When was the last time you looked at your phone? Chances are, your answer might be anything from the last minute to the last hour.
It’s inarguable that technology is everywhere these days. It pretty much mediates everything, which is amazing, but it’s also starting to get in the way of work and personal relationships. The result is that people are feeling distracted, stressed, and are multitasking more than ever.
In personal relationships, people are not as present with family and friends as they should be. They’re also having trouble disconnecting from all these tech gadgets and living in the moment.
Our guest in this episode of HealthRedesigned is building a tool that encourages people to resist digital dependency. Meet Andrew Dunn.
Andrew is the Co-founder and CEO of Siempo, a company based in San Francisco with a mission to help people build better relationships with technology. Dubbed as the “phone for humans”, Siempo encourages people to gain control over their time and attention while living more in the present.
The company’s first product is an Android app that transforms the entire interface of a phone, making it more intentional and less distracting. It acts as a powerful filter that protects users from unconsciously looking at their phones and gives them visual cues to achieve their personal goals. This helps them curb the habit of mindlessly giving their time and attention to various apps that might disrupt their focus and foster unhealthy habits.
Becoming conscious of digital dependency
More and more people are starting to realise how dependent they’ve become on technology. Some are taking action by attempting to digitally detox, using apps that encourage productivity and mindfulness. While some are even setting rules to prevent them from using their phones when spending time with family and friends.
People might lose or break their phone on vacation and suddenly it gets 10 times better because they’re actually present and enjoying themselves.
Young parents or digital natives who grew up with technology and are now starting a family, are becoming more aware that they need to get their habits in line because they’re going to be role models for their children. This has sparked conversations in various communities on how we can achieve a better balance with digital tools.
It’s estimated that some four billion people around the world use smartphones now. It’s also likely that most of us are using the same apps, which means we’re experiencing a lot of the same dilemmas.
A need for less digital dependency
People have really resonated with Siempo’s product idea, especially those who have gone through a similar journey of creating better digital habits. They understand how challenging it can be to identify the right strategies that work. That’s the perspective that Andrew relates most to.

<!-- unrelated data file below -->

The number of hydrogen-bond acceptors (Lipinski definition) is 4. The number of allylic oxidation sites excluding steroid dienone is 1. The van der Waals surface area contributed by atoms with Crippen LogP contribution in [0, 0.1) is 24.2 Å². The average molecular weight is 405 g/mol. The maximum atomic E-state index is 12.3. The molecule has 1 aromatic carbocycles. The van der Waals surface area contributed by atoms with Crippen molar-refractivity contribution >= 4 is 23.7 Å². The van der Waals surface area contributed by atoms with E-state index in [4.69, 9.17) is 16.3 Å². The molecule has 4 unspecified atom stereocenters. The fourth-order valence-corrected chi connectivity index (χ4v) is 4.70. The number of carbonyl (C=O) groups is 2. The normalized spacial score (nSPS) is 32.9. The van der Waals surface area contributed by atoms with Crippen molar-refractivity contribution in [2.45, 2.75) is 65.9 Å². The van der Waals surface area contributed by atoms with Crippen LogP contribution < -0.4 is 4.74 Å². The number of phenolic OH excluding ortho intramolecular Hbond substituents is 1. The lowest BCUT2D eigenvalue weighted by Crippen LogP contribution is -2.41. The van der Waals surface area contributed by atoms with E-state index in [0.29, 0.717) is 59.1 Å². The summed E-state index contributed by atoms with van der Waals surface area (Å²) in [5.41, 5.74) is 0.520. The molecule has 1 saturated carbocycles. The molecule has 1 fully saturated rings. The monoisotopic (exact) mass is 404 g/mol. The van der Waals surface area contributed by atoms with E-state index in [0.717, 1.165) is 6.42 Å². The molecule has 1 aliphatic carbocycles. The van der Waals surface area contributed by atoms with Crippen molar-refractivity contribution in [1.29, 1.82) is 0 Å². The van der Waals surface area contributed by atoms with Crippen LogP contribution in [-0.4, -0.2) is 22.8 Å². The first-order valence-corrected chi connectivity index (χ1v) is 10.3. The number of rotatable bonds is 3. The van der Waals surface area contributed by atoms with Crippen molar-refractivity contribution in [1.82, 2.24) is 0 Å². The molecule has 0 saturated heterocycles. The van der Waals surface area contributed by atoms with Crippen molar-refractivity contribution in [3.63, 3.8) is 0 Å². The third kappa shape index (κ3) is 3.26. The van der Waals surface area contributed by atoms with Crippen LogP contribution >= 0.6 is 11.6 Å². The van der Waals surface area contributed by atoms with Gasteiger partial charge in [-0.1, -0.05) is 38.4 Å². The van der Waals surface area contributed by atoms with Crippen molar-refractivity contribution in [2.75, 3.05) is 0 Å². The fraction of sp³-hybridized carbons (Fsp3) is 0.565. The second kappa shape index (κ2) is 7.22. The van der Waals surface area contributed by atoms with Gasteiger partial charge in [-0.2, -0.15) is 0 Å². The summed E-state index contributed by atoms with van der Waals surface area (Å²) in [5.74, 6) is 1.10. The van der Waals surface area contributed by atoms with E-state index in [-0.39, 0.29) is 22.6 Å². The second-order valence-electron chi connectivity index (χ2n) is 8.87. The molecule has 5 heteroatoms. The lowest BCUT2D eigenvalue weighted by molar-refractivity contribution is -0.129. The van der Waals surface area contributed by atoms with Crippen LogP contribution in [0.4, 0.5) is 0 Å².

I was in a lot of pain from digital dependency that was getting in the way of my studies, my personal life, my work, and just my overall wellbeing.
Siempo wants to help create a balance that prevents users from using their phone mindlessly every time they pick it up by changing the environment and changing the relationship users have with their device.
Modifying behaviour through design
By partnering with Behaviour Delta, a team of behaviour designers and neuro scientists, Siempo is building an interface that focuses on using behaviour for positive outcomes. A lot of the tech companies that rely on constant engagements actually use these same techniques to increase engagements, get the attention of users and hold it for as long possible.
Instead, Siempo wants to use them to remedy digital distraction problems. When a user opens their phone with Siempo on it, they’ll see an intention field which asks, “What is your intention?”.
Pivoting towards an operating system
Initially, Siempo had plans to build a physical mobile phone that was minimal in nature. But when they got feedback from the users that a software solution would be preferred instead, the team started working on an operating system that users could easily run on their phones.
Siempo is now a home-screen experience that reduces leaky interactions and prevents users from getting sidetracked and doing something that they didn’t plan on doing when they opened their phone.
Minimal features for minimal distraction
At the moment, users can save notes, send text messages, open apps and add contacts. Siempo is working on expanding that functionality to let users search within maps and send messages through Snapchat and other apps.
Siempo’s Pause feature is a do-not-disturb timer that users can be activated to only allow them to become contactable in case of an emergency. Users can also set auto-responder messages, explaining what they’re currently doing so that they have have less anxiety over putting down their phone while they're doing an activity or are attending a meeting.
There are also plans for Siempo to be used in teams to help improve work-life balance for employees.
Siempo plans to beta-test their Andriod app in the next few months. While the iOS app is still a work in progress, iOS users who are interested can still access their content and be the first to know when the iOS app is released by signing up on their website.